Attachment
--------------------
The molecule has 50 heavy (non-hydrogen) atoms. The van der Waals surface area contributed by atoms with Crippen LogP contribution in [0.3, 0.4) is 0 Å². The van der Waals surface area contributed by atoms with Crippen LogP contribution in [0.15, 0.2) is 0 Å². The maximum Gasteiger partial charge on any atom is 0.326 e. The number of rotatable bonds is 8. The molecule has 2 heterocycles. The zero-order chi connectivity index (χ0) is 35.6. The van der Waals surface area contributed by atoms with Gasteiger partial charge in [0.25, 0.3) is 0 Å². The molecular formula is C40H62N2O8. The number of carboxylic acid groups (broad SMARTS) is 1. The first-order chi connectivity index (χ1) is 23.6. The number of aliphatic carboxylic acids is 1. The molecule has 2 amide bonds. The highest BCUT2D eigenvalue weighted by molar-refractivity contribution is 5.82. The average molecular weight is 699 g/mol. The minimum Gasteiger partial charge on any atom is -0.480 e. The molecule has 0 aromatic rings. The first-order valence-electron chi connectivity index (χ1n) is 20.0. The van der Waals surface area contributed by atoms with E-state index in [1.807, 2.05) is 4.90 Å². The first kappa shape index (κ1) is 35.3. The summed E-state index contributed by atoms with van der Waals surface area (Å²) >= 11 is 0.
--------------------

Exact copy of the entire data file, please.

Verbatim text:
The molecule has 50 heavy (non-hydrogen) atoms. The van der Waals surface area contributed by atoms with Crippen LogP contribution in [0.3, 0.4) is 0 Å². The van der Waals surface area contributed by atoms with Crippen LogP contribution in [0.15, 0.2) is 0 Å². The maximum Gasteiger partial charge on any atom is 0.326 e. The number of rotatable bonds is 8. The molecule has 2 heterocycles. The zero-order chi connectivity index (χ0) is 35.6. The van der Waals surface area contributed by atoms with Gasteiger partial charge in [0.25, 0.3) is 0 Å². The molecular formula is C40H62N2O8. The number of carboxylic acid groups (broad SMARTS) is 1. The first-order chi connectivity index (χ1) is 23.6. The number of aliphatic carboxylic acids is 1. The molecule has 2 amide bonds. The highest BCUT2D eigenvalue weighted by molar-refractivity contribution is 5.82. The average molecular weight is 699 g/mol. The minimum Gasteiger partial charge on any atom is -0.480 e. The molecule has 0 aromatic rings. The first-order valence-electron chi connectivity index (χ1n) is 20.0. The van der Waals surface area contributed by atoms with E-state index in [1.807, 2.05) is 4.90 Å². The first kappa shape index (κ1) is 35.3. The summed E-state index contributed by atoms with van der Waals surface area (Å²) >= 11 is 0.